The Truth of Why I Blog

For much of my life, I’ve struggled with the feeling that I don’t belong. Some of my most poignant childhood memories are of being alone: being the new kid alone on the playground, being the teacher’s pet alone at the front of the classroom, being the quiet girl alone with her book in the cafeteria. I decided pretty early on that I didn’t ‘get’ other people and that they didn’t get me, and I wore my loner badge with prickly pride to hide the hurt and confusion beneath. Brief periods of deep connection ended in painful fallings-out, further reinforcing my lone wolf status. Not surprisingly, the isolationist outlook I carried with me into adulthood didn’t serve me well when it came to building personal and professional relationships.

Then, on my 26th birthday, I started a blog. The motivation was simple—I wanted a creative outlet—but the outcome has proven nuanced in ways I’m still discovering almost eight years later. For the first six months I posted into a vacuum, all the while bemoaning the fact that only my family was reading me. Then someone other than my mom left a comment. (I still remember who it was!) She thanked me for my recent visit to her blog, told me she’d found me through the link I left to my own. A lightbulb went off. An idea that seems obvious today felt revolutionary at the time. To be a part of the conversation, I had to—gulp—poke my head out of my shell and start conversations.

Thus began a flurry of outreach, a veritable snowstorm of commenting. Every night I made my rounds in the growing blogosphere, leaving words of encouragement and support on each post I read. In those early days, blog etiquette dictated that a comment received was a comment returned. As a result, online friendships blossomed and grew. They eventually transplanted themselves offline with blogger meet-ups, conferences, collaborations. We bonded over our shared love of style, our passion for what we were building in this uncharted new territory, and even our self-admitted social anxiety. My emotions ran the gamut from giddy to positively overjoyed. At last, I had found my tribe.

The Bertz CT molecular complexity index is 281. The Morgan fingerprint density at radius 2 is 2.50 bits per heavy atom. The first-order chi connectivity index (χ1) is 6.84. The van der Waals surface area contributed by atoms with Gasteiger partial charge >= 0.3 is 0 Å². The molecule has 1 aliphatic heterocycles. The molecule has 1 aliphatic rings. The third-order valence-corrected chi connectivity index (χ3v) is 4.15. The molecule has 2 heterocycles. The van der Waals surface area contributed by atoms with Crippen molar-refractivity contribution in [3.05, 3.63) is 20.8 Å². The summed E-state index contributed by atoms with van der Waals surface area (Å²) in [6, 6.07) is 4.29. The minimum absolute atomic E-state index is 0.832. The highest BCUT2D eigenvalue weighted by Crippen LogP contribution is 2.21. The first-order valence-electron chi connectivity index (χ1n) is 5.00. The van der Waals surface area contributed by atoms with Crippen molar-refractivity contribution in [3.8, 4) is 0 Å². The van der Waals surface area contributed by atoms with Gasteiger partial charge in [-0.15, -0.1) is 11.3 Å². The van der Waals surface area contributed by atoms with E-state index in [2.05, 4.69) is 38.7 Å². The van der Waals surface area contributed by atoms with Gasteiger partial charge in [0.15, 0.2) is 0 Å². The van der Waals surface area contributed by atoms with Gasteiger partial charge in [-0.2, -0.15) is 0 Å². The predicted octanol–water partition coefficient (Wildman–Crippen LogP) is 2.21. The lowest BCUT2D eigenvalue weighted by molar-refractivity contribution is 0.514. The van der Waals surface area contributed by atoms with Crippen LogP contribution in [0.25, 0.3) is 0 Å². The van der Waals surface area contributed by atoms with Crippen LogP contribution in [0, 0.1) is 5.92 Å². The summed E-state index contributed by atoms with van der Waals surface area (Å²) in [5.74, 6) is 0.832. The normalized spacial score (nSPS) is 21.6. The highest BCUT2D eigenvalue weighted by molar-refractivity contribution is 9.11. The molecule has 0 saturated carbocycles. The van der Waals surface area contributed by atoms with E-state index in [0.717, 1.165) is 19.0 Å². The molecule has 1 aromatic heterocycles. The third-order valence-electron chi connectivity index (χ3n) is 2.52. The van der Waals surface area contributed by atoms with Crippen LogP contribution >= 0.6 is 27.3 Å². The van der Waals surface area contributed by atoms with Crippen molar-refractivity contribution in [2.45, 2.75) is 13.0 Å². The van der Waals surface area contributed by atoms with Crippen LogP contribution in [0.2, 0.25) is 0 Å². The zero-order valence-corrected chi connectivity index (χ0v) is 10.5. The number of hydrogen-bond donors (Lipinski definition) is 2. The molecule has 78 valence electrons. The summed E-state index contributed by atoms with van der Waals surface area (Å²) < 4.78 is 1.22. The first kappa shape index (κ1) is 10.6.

My journey since then has meandered. From the heady rush of community during my days as the co-founder of Rue Magazine to the heartbroken period of withdrawal following my divorce, my sense of connectedness with the world has ebbed and flowed. Yet the lesson has remained consistent. The more I put myself out there, the more I receive in return. The feeling of belonging that eluded me for so long rests entirely in my hands; it’s just up to me to practice the behaviors that manifest it. What’s more, through my actions I can foster that feeling in others. For when I let them know that I see and hear them—give them same recognition I myself crave —I let them know that we all belong together. We can all take these steps. We are all truly powerful.

This ability (dare I say responsibility?) to create connection is why I do what I do. It’s why I blog even on days when I’d rather throw my laptop out the window. It’s why I’d rather collaborate with others even when it means taking a smaller piece of the financial pie. And it’s why my book Sage Living exists in the form that it does, for it inspired me much more to share the stories of twenty-eight real people than to publish a volume consisting only of pretty pictures. I do this work because my sense of groundedness on earth depends on it. I blog for the daily reminder that contrary to how I sometimes feel, I am not alone. That I belong here. And that you do too.

Disclosure: This post is in collaboration with Indeed, the world’s #1 job search site and the perfect partner in discovering what you work for. I received compensation in exchange for writing this piece; however all opinions are my own and I’m grateful for this opportunity to share them! Thank you for supporting the brands that enable me to create connection and earn a sustainable living while doing it.